Copy Maven dependencies to lib folder

Problem: How can I copy all maven dependencies to a target folder say lib
sometimes all you want is to copy all dependencies (jars) to a destination-folder. TheMaven Dependency Plug-In will kindly assist you to copy maven dependencies to a target folder.

Include the following plugin in your pom file:

org.apache.maven.plugins maven-dependency-plugin copy-dependencies package copy-dependencies ${}/alternateLocation false false true

From command prompt run : mvn dependency:copy-dependencies

You will now have a target folder with all your jars!

"GC overhead limit exceeded" Eclipse

"GC overhead limit exceeded" is what you see when you are trying to import a new project or when Eclipse just runs out of memory!

Allocate more memory to your Eclipse instance. 
How?: Locate the eclipse.ini file in your Eclipse's installation directory. The content would be something similar to the following:

Change these:

Restart your eclipse :)

Learn Protractor / Quick Protractor demo

If you are well versed with selenium then before going through the demo have a look at these slides:

Now straight to the demo:
  1. Download and install Nodej
    1. Go to the NodeJS home page
    2. Click install to download the .msi installer package
    3. Run it and follow the instrucitons, you now have NPM (node package manager) and Node.js installed
  2. Open the Node.js command prompt and type in the following command to install protractor globally.
    1. npm install –g protractor
You are now ready for a Proof of Concept:

Demo test application and protractor tests.

git clone 
cd protractor-demo 
npm install

To run

Get a selenium server running at localhost:4444. 
java - jar "Path to the selenium jar"
Make sure the chrome driver's path is set in the system's Path variable

Run ./node_modules/.bin/webdriver-manager update
then ./node_modules/.bin/webdriver-manager start.

Start the test application server 
with node app/expresserver.js Or if you're feeling lazy, just npm start.

Run the tests 
with node_modules/.bin/protractor test/conf.js Or if you're feeling lazy, just npm test.

Thanks to juliemr  for sharing!


Open JavaScript Editor for Eclipse

If you are working on Eclipse (Kepler/Juno/or anyother version) and you want to use JavaScript editors , there are very few good options:

Solution 1: (Recommended for Juno users)

  1. Open Eclipse -> Go to "Help" -> "Install New Software"
  2. Select the repository for your version of Eclipse. I have Juno so I selected
  3. Expand "Programming Languages" -> Check the box next to "JavaScript Development Tools"
  4. Click "Next" -> "Next" -> Accept the Terms of the License Agreement -> "Finish"
  5. Wait for the software to install, then restart Eclipse (by clicking "Yes" button at pop up window)
  6. Once Eclipse has restarted, open "Window" -> "Preferences" -> Expand "General" and "Editors" -> Click "File Associations" -> Add ".js" to the "File types:" list, if it is not already there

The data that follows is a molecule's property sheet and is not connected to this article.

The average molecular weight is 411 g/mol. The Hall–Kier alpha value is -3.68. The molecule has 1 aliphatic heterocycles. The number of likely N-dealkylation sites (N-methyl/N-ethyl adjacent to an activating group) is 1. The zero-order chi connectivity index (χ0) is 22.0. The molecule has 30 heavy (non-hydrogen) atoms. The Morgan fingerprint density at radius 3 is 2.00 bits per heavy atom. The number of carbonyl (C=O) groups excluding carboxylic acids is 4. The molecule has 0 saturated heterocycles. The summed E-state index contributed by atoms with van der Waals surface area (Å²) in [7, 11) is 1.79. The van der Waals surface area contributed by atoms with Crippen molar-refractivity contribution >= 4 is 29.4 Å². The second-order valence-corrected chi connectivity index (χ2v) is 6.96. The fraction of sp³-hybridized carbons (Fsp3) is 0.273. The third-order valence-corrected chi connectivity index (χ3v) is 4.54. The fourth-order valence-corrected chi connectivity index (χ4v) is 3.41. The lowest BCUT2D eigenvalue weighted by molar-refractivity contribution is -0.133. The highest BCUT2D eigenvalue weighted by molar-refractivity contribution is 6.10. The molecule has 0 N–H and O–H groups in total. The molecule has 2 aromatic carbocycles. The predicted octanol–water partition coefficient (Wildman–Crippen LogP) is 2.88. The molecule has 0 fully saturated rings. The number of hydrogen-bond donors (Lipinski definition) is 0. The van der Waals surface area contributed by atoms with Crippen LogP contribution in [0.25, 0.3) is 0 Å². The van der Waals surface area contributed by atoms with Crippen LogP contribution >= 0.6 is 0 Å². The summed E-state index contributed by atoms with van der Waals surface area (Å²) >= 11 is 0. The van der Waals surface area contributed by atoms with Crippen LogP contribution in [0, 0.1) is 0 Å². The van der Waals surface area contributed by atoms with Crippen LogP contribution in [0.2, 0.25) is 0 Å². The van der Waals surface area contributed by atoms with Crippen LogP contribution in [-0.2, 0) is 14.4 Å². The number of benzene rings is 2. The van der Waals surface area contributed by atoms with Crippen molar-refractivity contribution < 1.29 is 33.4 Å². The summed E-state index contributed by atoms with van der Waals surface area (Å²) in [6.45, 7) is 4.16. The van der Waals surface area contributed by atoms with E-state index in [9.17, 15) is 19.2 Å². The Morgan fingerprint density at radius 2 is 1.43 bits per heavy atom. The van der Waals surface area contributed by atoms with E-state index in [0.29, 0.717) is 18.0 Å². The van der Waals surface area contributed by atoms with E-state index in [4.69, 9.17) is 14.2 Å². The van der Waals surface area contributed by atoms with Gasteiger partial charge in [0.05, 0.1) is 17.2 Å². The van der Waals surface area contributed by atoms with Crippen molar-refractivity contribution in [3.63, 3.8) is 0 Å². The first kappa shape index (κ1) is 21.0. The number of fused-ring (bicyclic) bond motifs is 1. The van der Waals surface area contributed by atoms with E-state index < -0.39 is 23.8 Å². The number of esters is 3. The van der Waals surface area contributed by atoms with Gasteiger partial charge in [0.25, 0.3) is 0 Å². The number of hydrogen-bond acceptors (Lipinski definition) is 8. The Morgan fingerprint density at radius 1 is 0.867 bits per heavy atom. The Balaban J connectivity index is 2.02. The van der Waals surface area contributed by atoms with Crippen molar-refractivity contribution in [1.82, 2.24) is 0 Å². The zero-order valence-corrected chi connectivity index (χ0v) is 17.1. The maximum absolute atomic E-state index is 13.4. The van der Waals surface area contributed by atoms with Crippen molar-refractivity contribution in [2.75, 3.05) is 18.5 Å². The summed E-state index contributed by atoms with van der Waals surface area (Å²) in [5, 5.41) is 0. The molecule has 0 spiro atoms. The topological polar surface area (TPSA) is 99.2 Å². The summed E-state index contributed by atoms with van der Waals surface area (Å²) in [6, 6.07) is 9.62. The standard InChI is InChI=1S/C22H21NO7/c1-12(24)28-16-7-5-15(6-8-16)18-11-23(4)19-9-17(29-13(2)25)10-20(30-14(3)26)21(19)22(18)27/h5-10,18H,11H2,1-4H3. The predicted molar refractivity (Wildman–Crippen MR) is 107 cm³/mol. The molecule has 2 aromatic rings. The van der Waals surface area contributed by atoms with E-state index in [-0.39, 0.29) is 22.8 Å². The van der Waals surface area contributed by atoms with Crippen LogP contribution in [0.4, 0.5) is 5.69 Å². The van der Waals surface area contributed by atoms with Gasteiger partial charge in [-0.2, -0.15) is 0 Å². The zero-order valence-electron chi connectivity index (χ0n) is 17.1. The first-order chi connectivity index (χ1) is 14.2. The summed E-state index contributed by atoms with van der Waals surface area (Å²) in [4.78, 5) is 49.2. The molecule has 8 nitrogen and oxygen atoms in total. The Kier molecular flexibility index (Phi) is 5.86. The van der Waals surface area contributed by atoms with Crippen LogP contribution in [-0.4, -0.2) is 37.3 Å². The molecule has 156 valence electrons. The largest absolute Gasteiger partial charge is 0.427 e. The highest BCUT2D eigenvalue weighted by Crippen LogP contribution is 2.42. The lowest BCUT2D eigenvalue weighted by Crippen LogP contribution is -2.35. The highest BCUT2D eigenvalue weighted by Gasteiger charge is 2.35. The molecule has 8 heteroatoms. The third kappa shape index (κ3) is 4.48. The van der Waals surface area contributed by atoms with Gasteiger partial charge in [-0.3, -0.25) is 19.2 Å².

7. In the same "File Associations" dialog, click "Add" in the "Associated editors:" section
  8. Select "Internal editors" radio at the top
  9. Select "JavaScript Viewer". Click "OK" -> "OK"
To add JavaScript Perspective: (Optional)
10. Go to "Window" -> "Open Perspective" -> "Other..."
11. Select "JavaScript". Click "OK"
To open .html or .js file with highlighted JavaScript syntax:
12. (Optional) Select JavaScript Perspective
13. Browse and Select .html or .js file in Script Explorer in [JavaScript Perspective] (Or Package Explorer [Java Perspective] Or PyDev Package Explorer [PyDev Perspective] Don't matter.)
14. Right-click on .html or .js file -> "Open With" -> "Other..."
15. Select "Internal editors"
16. Select "Java Script Editor". Click "OK" (see JavaScript syntax is now highlighted )

Solution 2: (Recommended for Kepler / any other users)
A super-lightweight javascript editor called Eclipse HTML Editor Plugin, made by Amateras
Download from
Put the downloaded JAR file into ECLIPSE_HOME/plugins or ECLIPSE_HOME/dropins.
Happy JS'ing !!


When I found the "Spotify engineering culture"

A good friend of mine introduced me to this mantra "Spotify culture". I had no clue it existed and went about reading and watching their videos. I must say I was impressed with their way of customizing agile to form these - squads, Tribes, Guilds., Release trains and feature toggles!
If you want to know what these buzz words are, Watch the videos here:

Happy Spotifying the culture!


If you are not doing automated testing, you are NOT ready for continuous delivery

CI as we know is closely knit to Continuous Delivery!
Continuous Integration (CI) is a development practice that requires developers to integrate code into a shared repository several times a day. Each check-in is then verified by an automated build, allowing teams to detect problems early.

It is actually a series of practices that make you ready for continuous delivery. What you need is a quick way of seeing what happened after your new code is deployed. 

You need the following:
  1. Staging environment (clone of prod) before the code hits production release.
  2. Automated tests that kick off as soon as the code is committed
  3. Some form of Iterative development - Agile 
  4. A single source repository
  5. Every commit built on an integration machine 
  6. Fast build 

Visualizations of Continuous Delivery

Nhan Ngo, a QA engineer at Spotify, made four fabulous visualizations while reading Continuous Delivery. She has very kindly agreed to make them available under a Creative Commons license so feel free to share them, download them, and print them out (click to get a higher resolution version). Thank you Nhan!